Jose Antonio Reyes may have described England as a place where there is “nothing to do and nowhere to go”, but residents of York have no such excuses for fleeing the country on November 11 when York City entertain Bristol City in the FA Cup First Round – a fixture that managed to escape relatively unscathed by the Trevor Brooking-inspired bungled FA Cup draw.
The fact that a city the size of Bristol has no club in either of the top two divisions still comes as a surprise (though that is likely to change as of next season with City’s probable promotion to the Championship). However, Gary Johnson’s squad will more than likely prove too quick and too strong for Billy McEwan’s side. York City should nevertheless take the opportunity to test themselves against superior opposition and enjoy the financial reward of a gate that will nudge towards 5,000, regardless of the fact that a significant proportion of this will be swallowed up by the not insignificant policing costs that the fixture will result in.
Even a shock victory against the West Country side would not, though, go any great distance to papering over the cracks that are beginning to scar York City’s Nationwide Conference season. Although a late Clayton Donaldson goal against Altrincham took York City back into the Conference play-off places, and whilst fifth position with twenty-eight games to go hardly represents a crisis, inconsistency has again reigned supreme in recent weeks. The resounding 4-2 defeat at the hands of St Albans City – a side who a week later were embarrassed 6-0 by York’s play-off rivals Grays Athletic – and a 2-2 draw against a struggling Tamworth side are results that would be better avoided if York City are to have a chance of returning to the football league.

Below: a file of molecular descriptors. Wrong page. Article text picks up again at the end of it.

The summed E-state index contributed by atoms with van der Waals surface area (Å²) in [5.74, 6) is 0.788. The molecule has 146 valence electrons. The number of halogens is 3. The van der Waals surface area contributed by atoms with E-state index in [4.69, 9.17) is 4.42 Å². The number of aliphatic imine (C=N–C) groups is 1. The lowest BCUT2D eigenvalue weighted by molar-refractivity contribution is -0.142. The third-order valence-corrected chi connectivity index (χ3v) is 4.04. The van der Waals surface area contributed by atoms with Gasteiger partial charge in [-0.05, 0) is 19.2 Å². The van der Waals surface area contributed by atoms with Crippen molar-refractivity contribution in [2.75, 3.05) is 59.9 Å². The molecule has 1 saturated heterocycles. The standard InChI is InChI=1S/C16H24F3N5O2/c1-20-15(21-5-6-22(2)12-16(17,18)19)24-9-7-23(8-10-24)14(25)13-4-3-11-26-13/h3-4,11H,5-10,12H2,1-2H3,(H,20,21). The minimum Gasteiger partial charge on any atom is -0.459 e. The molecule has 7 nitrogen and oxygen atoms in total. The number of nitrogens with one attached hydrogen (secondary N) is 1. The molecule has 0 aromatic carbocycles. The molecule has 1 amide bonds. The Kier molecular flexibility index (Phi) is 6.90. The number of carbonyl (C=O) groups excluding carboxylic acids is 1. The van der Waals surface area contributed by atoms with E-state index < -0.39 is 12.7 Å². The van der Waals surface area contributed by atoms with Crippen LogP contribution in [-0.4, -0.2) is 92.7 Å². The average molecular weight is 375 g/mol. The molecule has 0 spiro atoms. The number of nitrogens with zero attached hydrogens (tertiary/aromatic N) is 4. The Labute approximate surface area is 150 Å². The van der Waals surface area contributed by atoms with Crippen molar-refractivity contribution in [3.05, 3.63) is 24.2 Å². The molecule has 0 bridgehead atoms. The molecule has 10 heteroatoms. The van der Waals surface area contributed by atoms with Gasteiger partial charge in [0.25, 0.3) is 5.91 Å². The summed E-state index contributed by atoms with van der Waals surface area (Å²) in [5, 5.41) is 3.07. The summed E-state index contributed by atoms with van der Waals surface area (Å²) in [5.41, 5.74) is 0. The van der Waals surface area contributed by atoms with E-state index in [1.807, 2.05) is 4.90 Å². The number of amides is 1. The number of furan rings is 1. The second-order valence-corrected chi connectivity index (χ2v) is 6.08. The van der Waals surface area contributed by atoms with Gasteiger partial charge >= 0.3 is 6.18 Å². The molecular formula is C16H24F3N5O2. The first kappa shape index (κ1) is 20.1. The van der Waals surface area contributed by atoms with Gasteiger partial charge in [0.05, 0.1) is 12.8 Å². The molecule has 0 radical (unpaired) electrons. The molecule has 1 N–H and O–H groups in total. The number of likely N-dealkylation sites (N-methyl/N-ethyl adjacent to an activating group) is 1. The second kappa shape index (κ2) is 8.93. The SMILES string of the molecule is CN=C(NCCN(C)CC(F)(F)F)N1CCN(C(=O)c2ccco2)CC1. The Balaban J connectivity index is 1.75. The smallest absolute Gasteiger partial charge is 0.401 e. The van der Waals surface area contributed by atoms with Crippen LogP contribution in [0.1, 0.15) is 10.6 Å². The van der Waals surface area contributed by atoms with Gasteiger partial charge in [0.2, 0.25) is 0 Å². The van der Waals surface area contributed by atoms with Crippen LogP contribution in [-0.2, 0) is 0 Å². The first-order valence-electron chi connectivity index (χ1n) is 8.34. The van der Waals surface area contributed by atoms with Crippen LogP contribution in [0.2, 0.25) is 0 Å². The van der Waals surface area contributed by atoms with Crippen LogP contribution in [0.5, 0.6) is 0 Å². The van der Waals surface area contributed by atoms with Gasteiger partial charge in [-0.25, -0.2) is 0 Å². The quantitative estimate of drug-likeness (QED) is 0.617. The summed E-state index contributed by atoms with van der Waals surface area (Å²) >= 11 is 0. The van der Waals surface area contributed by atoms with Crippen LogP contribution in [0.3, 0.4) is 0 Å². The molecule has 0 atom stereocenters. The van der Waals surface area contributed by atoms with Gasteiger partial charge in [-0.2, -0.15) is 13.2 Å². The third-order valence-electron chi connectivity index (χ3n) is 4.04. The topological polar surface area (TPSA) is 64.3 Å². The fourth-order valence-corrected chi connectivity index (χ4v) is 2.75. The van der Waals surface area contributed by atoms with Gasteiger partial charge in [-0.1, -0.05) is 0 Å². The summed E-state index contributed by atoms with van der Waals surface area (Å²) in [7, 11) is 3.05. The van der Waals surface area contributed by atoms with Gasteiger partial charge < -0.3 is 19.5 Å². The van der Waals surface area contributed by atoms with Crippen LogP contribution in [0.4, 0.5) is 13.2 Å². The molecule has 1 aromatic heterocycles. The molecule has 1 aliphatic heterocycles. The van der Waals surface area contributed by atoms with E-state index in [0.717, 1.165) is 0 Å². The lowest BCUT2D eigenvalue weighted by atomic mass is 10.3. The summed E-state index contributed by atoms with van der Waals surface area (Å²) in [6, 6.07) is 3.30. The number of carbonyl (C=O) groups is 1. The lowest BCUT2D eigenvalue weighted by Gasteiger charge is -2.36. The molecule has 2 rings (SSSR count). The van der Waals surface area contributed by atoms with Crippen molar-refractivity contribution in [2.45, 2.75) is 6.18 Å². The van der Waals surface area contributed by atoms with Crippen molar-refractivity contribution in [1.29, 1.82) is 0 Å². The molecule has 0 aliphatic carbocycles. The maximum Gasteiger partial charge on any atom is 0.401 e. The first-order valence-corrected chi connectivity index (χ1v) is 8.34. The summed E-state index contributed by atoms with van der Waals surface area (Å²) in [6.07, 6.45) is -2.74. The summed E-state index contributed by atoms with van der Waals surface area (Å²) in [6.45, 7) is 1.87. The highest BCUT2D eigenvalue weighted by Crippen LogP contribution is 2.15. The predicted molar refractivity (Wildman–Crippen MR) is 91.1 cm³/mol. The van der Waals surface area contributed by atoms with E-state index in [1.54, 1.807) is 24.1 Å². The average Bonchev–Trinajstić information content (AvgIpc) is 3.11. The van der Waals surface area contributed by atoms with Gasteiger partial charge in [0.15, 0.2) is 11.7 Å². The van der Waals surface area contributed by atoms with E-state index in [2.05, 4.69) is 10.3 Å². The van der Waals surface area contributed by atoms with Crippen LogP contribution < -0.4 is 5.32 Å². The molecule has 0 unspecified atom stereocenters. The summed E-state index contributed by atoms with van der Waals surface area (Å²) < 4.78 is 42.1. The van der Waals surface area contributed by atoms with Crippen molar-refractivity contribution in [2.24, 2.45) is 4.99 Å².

Billy McEwan can, however, point to a defence that has been ravaged by injury, with highly influential centre-backs David McGurk and James Dudgeon only now starting to return from lengthy periods on the sidelines. The youthful stand-in duo of Danny Parslow and Luke Foster have received praise from McEwan, and latter has extended his loan deal from Lincoln City, but their inexperience has proved to be costly and the City faithfuls can look forward to a turnaround of fortunes in the Conference with the comebacks of McGurk and Dudgeon.
Following defeat to St Albans City, McEwan was outspoken in his view that criticism directed towards him via text messages to BBC Radio York would result in his resignation if they continued. The recent frustration at Kit-Kat Crescent, however, has been largely owing to the increase in expectations since the Scot’s appointment in February 2005, and the Minstermen fans must surely acknowledge that the increase in both points and off-field stability since the disastrous reign of Chris Brass has not been coincidental to the arrival of McEwan.
Regardless of recent league disappointments, Saturday’s FA Cup tie will provide a welcome distraction, and with it comes the opportunity to try and cling on to some of the City fans who have drifted away since York’s relegation from the Football League and, moreover, the opportunity for a money-spinning cup run. So, at £8 with student ID, an afternoon on the (albeit probably freezing) Kit-Kat Crescent terraces does represent good value for money. After all, this is still the most prestigious and well-known domestic cup competition in the world
By Ben Masters